Norfolk Pensioner’s Care Bill Rockets Five Fold
Norfolk Social Services are investigating how a wheelchair-bound widow’s care bill rocketed five fold. West Norfolk pensioner June Dearman, has suffered from Multiple Sclerosis for more than 40 years and was shocked to be told of the vastly increased bill following her annual assessment.
The 73-year-old from West Lynn had been paying £34 each month towards carers who help her in and out of bed and provide meals each day.
But after a routine re-assessment she was informed by Norfolk County Council the same nursing would now set her back £198 a month.
Mrs Dearman said: “I do not mind paying and I knew it was going to go up a bit, but it was such a big jump in my money. I only have a pension and that does not give you much to live on. I have MS and I need a lot of help.”
Harold Bodmer, director of adult social services at Norfolk County Council visited Mrs Dearman to talk through the changes and to see if they could mitigate the bill in anyway.
He said although such large increases were not common, a new central charging system had meant people had had increased care bills.
“What I was very sorry about was that she received a large increase in her bill and that caused her distress”, he said, “There are things we can off set against the bill.”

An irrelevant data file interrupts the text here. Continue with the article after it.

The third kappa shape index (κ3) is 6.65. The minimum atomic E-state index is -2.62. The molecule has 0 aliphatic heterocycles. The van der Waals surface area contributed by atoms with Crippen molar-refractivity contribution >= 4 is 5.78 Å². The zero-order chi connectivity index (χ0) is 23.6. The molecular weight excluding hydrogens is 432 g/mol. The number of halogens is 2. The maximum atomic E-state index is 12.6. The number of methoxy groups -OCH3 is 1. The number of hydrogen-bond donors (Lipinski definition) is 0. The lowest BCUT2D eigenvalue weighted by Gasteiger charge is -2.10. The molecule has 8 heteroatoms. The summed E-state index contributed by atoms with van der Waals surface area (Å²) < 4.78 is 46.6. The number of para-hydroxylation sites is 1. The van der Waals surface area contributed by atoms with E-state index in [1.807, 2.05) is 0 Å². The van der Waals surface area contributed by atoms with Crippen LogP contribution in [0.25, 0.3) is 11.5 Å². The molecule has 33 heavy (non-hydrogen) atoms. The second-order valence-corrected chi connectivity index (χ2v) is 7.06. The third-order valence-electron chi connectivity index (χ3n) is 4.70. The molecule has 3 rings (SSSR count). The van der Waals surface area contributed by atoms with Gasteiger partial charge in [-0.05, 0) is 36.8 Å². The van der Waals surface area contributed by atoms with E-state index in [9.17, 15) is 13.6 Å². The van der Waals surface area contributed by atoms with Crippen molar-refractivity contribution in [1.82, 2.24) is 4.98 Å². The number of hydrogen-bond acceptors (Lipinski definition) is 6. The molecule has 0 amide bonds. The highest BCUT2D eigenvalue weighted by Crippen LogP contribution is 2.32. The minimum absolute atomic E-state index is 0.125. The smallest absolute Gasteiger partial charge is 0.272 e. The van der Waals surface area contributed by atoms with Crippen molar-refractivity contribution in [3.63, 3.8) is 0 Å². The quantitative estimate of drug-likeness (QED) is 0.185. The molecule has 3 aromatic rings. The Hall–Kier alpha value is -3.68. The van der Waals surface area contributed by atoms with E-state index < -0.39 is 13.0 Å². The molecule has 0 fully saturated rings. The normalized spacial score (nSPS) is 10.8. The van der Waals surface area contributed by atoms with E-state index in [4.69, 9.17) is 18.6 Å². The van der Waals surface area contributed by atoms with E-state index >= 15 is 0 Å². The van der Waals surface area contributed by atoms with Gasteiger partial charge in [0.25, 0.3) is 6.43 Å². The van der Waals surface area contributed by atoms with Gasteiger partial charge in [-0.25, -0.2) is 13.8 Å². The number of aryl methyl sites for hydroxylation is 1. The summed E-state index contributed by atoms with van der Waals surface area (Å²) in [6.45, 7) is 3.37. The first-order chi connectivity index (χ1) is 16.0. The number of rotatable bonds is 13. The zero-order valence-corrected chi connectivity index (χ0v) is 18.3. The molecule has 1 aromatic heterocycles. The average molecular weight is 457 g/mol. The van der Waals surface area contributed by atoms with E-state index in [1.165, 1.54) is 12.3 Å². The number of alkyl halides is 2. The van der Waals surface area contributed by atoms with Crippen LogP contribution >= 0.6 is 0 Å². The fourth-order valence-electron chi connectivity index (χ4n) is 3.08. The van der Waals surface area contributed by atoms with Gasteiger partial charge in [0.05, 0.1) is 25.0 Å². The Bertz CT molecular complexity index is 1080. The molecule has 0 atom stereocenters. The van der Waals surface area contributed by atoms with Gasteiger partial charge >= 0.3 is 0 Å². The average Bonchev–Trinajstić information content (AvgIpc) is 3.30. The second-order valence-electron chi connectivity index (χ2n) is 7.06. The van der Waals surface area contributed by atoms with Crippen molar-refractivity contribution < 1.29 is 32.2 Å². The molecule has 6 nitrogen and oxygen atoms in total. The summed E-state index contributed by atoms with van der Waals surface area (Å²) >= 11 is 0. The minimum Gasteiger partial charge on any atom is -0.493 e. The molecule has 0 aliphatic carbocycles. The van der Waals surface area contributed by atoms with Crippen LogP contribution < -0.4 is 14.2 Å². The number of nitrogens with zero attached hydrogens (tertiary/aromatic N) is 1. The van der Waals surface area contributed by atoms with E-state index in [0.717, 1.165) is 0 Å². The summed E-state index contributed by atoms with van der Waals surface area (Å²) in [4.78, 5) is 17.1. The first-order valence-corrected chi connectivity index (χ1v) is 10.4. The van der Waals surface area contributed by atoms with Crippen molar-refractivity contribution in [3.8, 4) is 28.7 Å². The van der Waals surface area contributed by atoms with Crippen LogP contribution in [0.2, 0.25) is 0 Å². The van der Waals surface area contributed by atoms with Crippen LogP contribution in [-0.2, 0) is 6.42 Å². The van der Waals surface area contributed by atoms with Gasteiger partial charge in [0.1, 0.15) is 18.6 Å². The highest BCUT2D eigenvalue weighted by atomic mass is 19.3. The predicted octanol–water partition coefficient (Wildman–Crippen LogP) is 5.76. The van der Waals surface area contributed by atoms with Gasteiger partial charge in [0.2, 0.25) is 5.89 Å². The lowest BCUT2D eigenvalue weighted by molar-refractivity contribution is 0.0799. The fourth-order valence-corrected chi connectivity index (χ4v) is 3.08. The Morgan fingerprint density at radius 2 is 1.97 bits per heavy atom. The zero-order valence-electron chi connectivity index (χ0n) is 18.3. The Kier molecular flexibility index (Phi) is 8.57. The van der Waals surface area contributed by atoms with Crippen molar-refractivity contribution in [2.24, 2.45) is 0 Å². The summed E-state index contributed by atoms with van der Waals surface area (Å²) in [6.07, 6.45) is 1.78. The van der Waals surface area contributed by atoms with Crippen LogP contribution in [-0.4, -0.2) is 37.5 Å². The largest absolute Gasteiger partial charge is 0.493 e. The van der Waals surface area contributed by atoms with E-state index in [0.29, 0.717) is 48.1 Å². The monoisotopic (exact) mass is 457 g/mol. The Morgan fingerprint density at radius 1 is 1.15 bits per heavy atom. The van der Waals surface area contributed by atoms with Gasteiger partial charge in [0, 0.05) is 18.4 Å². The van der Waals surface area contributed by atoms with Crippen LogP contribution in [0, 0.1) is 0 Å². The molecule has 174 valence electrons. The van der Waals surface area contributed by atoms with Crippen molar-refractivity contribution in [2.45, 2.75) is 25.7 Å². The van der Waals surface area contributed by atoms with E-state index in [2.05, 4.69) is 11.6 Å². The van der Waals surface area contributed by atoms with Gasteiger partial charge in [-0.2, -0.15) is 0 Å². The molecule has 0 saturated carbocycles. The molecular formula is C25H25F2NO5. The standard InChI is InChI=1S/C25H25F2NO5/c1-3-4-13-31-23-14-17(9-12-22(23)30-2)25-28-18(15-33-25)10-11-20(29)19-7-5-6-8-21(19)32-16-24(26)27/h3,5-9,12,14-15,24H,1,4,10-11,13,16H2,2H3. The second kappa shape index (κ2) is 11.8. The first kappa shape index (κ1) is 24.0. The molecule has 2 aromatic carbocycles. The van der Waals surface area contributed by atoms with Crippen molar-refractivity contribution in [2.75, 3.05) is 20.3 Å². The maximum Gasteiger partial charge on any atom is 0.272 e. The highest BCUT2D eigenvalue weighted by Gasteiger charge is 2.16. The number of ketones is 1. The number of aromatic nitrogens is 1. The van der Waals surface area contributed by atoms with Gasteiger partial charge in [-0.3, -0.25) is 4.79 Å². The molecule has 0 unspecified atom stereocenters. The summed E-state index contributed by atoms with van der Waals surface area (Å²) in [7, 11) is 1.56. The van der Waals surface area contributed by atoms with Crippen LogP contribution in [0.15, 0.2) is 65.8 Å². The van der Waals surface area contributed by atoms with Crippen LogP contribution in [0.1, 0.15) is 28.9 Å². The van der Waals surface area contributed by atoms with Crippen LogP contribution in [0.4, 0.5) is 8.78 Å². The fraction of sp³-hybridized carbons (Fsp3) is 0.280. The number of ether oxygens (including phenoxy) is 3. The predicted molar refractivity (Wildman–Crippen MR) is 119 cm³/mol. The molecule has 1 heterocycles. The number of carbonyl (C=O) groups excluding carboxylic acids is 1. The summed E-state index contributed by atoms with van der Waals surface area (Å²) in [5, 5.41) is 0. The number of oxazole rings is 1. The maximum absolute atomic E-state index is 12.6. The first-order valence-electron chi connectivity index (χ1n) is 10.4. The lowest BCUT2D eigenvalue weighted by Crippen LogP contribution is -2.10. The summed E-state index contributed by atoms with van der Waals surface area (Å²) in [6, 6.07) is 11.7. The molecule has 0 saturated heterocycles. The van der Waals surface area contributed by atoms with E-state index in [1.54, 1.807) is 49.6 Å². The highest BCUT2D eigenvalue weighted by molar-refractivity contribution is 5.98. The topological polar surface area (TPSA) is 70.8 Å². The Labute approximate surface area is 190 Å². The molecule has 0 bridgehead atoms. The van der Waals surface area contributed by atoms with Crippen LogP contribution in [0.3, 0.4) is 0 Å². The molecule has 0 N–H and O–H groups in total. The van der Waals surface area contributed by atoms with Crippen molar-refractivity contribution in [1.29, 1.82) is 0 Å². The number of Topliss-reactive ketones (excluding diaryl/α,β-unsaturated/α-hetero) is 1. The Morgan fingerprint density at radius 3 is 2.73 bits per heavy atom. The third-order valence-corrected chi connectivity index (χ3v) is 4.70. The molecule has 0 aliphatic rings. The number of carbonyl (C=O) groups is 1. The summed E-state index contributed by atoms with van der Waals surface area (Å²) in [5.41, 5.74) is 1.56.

Mr Bodmer added: “Our aim is to make our charging policy for home care services fair and consistent, wherever people live in the county.
“Every year, we undertake a review of people’s charges – based on their ability to pay and the cost of the service. And to make sure people are being charged as fairly and consistently as possible, we now assess Disability Related Expenses centrally, rather than by district.
“While this has meant that some people have seen an increase in the amount they are expected to contribute, others have seen a reduction. Any new charges take careful consideration of people’s ability to meet these costs.
“If people have concerns about their charges, we are happy to work with them to make sure they are claiming all the benefits they are entitled to, to help meet their costs. If people feel their case has not been assessed correctly, they also have the right to appeal. In all cases, we try to be as helpful as we possibly can.”